The worst time to encounter a medical problem is when we’re on holidays and we can’t speak the language. No one wants to have to find a pharmacy or be a hospital patient in a foreign country! Fortunately, there are a few things you can to do help ensure your spring break is as safe, healthy, and fun as possible.
Check Government Travel Advisories Early
Most governments offer health and safety notices about traveling to other countries. Check these several months as well as several days ahead of time to ensure you’re aware of any health concerns or safety issues that might restrict or prevent your travel. The Government of Canada shares their notices here. The Government of USA shares their notices here.
Visit a Travel Health Clinic Early
Every country has different standards when it comes to food and personal sanitation. You may need to get vaccines or other types of health and medical care up to six months before you travel. You can find a comprehensive list of outlets providing travel care across Canada here. You may have to pay out of pocket for some of these but it costs far less to prevent a serious illness than to treat one.
Bring a Health and/or First Aid Kit
Especially if you’re traveling to a country where you don’t know the language and customs, bring some basic health and safety items with you. In addition to any implements (e.g., syringes, testing strips) and medications you may already be taking, bring bandages, hand sanitizer, antiseptic, tweezers, insect repellent, as well as medication for allergies, diarrhea, motion sickness, cold and flu, pain, stomach problems, and high-altitude sickness. Johns Hopkins has an excellent list of items for a travel first aid kit, as does the Centers for Disease Control and Prevention. And then, even if you’re well equipped, take a few minutes upon arrive at your destination to locate the nearest pharmacy. Always be prepared!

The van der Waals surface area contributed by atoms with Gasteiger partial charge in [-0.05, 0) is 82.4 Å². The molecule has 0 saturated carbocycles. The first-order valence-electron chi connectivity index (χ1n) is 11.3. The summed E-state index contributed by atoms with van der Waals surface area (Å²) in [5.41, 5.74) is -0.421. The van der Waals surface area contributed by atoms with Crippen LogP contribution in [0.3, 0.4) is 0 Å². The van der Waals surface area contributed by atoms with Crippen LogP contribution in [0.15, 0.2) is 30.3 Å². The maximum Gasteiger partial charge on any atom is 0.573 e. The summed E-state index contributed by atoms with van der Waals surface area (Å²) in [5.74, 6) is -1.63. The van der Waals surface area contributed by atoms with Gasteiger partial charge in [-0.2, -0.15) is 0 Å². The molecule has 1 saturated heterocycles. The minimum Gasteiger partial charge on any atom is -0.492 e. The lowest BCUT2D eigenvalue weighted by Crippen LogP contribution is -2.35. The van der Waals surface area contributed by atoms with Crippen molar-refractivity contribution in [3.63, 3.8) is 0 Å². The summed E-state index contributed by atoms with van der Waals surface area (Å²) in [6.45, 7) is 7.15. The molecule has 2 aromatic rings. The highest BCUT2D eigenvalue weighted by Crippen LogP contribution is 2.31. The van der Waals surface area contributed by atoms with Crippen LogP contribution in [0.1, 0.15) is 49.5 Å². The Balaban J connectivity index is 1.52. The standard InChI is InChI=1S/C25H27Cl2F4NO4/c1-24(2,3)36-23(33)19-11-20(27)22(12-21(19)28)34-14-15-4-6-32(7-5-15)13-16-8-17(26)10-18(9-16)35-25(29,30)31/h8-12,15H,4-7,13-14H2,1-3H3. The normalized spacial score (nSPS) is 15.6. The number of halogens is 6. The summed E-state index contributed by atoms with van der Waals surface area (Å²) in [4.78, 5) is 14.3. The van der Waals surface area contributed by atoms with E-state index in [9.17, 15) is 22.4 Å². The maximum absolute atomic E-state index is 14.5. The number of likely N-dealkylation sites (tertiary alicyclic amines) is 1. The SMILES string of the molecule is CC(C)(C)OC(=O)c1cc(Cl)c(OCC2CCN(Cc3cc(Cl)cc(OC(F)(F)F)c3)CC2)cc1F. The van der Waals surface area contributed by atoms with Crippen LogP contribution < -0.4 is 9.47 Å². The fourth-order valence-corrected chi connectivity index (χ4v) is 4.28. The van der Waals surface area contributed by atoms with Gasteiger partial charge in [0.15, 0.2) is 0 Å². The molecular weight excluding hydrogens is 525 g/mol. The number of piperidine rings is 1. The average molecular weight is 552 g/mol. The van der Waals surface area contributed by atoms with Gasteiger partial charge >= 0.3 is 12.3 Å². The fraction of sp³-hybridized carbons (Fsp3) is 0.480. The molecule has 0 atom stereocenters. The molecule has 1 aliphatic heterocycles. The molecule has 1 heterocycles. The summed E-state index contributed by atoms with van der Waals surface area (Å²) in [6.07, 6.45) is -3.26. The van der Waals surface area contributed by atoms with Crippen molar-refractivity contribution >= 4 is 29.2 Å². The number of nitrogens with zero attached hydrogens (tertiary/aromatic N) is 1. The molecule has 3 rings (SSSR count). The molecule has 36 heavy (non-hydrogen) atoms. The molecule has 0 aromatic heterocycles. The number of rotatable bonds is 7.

Watch What You Eat
It can be hard to know what’s safe to eat. A good rule of thumb is ‘boil it, cook it, peel it, or leave it.’ And if you aren’t 100% sure about the tap water, bottled water is your friend for drinking, brushing your teeth, washing your hands, and washing your food. The World Health Organization has a great pamphlet summarizing what you should be aware of and the CDC has safety tips for specific food items like street food, milk, juice, and ice.
Be Sun Safe
As much as we all love to bask in the sun get a nice tan, the sun isn’t always our friend. Everyone can suffer from heat stroke, and older people and children are even more vulnerable. Everyone should take a Victorian approach to the sun. If you’re going to be in the water a lot, wear sleeved swimming gear that protects your arms, neck, and body from the sun, and keeps sunscreen out of the water. If you’re going to lay on the beach, lather on the sunscreen regularly. The Canadian Dermatology Association has some great tips for skin care and the CDC has great tips for families.
There are lots of trustworthy resources on the internet. If you do a bit of homework first, your vacation is much more likely to be safe, healthy, and lots of fun!
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